Social Engineering and Phishing: Targeting your workplace
December 16, 2013
In the Get Cyber Safe blog we often write about keeping Canadians safe when using the Internet in their homes and on their mobile devices. But online threats also target Canadians in their places of work.
Cyber criminals, intent on stealing confidential information andcircumventing security on corporate networks, design their attacks to trick unsuspecting workers.
Criminals will send unsolicited emails (known as the “bait”) to random workers in an attempt to scam the user into surrendering private information. This information will then be used for identity theft or to help convince your co-workers that the sender is legitimate. While most people will ignore the 'bait', others will bite and thus allow the cyber criminals to perpetrate their schemes. This is called “Phishing” and you need to be aware of it.
Sometimes Phishing is combined with Social Engineering where brazen cyber criminals go one step further and contact users by email, telephone (or occasionally even in person) in an effort to convince them to give up valuable information. Cyber criminals research their victim's social media profiles so they can tailor the attacks by including information about the victim or people the victim may know. This makes the attacker's requests seem more genuine especially when it appears they are familiar with the victim's business.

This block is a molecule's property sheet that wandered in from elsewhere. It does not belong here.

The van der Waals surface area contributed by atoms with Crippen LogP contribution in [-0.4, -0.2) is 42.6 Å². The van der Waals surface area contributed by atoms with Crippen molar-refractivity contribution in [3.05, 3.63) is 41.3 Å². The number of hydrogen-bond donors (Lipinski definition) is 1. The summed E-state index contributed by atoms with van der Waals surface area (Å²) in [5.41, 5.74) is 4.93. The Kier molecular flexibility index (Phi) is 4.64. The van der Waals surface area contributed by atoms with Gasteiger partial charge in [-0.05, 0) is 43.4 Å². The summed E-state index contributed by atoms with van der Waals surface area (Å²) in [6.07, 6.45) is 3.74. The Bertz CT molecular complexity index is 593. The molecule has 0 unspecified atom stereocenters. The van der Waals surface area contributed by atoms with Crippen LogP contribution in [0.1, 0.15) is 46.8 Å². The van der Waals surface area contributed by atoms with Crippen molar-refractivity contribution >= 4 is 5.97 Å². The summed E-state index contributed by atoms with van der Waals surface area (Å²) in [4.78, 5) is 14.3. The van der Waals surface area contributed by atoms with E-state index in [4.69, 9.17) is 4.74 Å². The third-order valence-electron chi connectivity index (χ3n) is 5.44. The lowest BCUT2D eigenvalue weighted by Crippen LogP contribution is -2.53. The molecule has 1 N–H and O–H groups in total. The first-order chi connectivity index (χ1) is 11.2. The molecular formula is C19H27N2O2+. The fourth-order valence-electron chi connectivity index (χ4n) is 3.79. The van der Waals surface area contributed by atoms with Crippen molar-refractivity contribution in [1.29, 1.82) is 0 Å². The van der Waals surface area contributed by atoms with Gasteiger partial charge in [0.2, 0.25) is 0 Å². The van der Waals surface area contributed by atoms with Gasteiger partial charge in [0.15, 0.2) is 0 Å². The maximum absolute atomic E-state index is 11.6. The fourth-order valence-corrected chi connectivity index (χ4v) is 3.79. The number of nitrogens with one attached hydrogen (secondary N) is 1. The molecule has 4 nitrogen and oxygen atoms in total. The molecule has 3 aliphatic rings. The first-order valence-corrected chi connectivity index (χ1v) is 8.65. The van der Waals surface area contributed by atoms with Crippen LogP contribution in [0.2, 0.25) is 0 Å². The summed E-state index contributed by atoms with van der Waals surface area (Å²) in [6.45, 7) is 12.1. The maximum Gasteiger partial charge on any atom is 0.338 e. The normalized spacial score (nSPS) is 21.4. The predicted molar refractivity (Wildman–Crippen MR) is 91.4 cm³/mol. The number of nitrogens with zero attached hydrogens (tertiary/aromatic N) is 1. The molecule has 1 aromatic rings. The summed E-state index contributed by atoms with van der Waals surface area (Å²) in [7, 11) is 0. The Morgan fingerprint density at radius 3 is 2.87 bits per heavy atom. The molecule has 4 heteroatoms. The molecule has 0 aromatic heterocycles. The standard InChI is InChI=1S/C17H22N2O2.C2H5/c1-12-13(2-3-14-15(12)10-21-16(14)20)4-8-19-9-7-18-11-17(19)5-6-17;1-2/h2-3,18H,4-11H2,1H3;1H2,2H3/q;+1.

Knowing the risks of these attacks will help you defend against cyber criminals who try to trick you into putting your organization's network at risk. Here are a few things to consider:
- Check links in email by moving your mouse over links and verifying the addresses. If the address doesn't match the website or company you are expecting, don't click the link and report the email to your helpdesk.
- Don't blindly follow instructions from people in email, on the phone or 'technicians' who happen to stop by your desk. Ask yourself, “Is this a legitimate request?” and “Does this person need the information they are requesting?” Help technicians do not need your password to do their work – so don't get tricked into helping the cyber criminals.
- Beware of threats – if an email is threatening to suspend your account or states that your system has been compromised, it may be another example of the same kinds of tricks. Don't fall for fake 'alerts'.
- Most importantly if you think that you may have been a victim of a Phishing or Social Engineering attack, report it to your corporate security or helpdesk teams.
Following good cyber security practices will help shutdown cyber criminals and make your corporate network as safe as possible. You can also read more on the Phishing pages of Get Cyber Safe, and by following us on Twitter @GetCyberSafe.
There are no comments at this time
- Date modified: